LASIK for Scuba Divers and Mountain Climbers

woman scuba diver
If you’re a scuba diver who wears glasses, LASIK surgery is considered a safe vision correction option

On top of a mountain or underwater is no place to be worrying about glasses or contacts.

Active lifestyles and laser eye surgery. It’s a great match. You don’t want to worry about glasses or contacts when you are camping, participating in sports, or enjoying nature, whether you are an extreme mountain climber or a casual birdwatcher. But some people worry that laser eye surgery could jeopardize their ability to work or enjoy their recreational pastimes. There’s actually very little reason for concern. As this article on the website notes:

“LASIK may be a good choice for individuals involved in high altitude activities, but those achieving extreme altitudes of 7927 m (26,000 ft) and above should be aware of possible fluctuation of vision. Data suggest that a small refractive shift in the myopic direction may be present at extreme altitudes.”

For reference, Mt Everest is 29, 029 feet high (8,848m). The highest peak in Canada is Mt. Logan in the Yukon, at 19,551 ft (5959m).

If the scenery below the water is more interesting to you than a mountaintop vista, you’ll be happy to know that LASIK also gets a vote of confidence from the diving community. Ernest S. Campbell is a doctor and a diver, who answers many questions about medical conditions and scuba diving on his website Campbell has this to say about laser eye surgery and diving, citing the work done by Captain Frank K. Butler Jr of the U.S. Navy:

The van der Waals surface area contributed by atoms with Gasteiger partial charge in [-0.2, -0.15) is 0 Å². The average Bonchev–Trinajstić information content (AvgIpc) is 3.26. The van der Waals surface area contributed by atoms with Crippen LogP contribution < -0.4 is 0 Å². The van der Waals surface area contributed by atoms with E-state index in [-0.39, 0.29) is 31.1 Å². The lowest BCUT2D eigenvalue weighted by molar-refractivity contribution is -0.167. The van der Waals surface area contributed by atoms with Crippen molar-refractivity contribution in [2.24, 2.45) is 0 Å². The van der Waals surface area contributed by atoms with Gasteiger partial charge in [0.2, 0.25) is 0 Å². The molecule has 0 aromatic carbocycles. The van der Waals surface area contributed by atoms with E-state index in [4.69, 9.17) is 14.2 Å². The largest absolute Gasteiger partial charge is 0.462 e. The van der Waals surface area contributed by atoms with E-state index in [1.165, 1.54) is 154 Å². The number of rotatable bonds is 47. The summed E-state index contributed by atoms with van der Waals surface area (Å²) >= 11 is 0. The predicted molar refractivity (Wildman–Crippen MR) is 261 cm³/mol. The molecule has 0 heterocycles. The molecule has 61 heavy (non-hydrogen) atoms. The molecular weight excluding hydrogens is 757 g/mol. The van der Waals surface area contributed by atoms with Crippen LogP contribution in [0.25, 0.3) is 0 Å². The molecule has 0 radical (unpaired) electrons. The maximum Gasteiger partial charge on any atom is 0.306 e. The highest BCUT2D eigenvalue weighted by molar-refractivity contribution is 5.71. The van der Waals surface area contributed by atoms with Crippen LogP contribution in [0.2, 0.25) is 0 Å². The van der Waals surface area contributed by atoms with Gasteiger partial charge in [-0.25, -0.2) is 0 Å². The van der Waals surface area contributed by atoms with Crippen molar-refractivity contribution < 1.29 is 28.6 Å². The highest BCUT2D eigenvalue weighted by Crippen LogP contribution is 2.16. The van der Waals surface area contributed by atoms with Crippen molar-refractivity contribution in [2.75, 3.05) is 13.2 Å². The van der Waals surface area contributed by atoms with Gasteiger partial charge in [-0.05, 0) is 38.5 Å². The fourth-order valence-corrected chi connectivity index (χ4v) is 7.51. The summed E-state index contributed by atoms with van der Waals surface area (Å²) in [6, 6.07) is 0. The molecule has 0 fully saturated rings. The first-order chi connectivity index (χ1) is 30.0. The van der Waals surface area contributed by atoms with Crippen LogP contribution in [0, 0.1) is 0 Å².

1. There are no case reports that document diving related complications after LASIK.

2. There are at least three potential complications that might occur in post-op LASIK patients as a result of diving:

  • Globe rupture from face mask barotrauma (unlikely)
  • Interface keratitis (infection of the flap interface)
  • Flap displacement from interface bubbles

3. Complications that might impact the safety of divers include;

  • Halo
  • Glare
  • Night diving complaints
  • These decrease from 25+% early to about 4% in one year.

4. It is recommended waiting a minimum of one month before resuming diving after LASIK. [Butler]

For more information about diving and eyes, check out this article by Butler (originally printed in the May/June 1998 issue of Alert Diver, which answers the common questions divers have about their eyesight: Divers’ Most-Asked Questions About Their Eyes.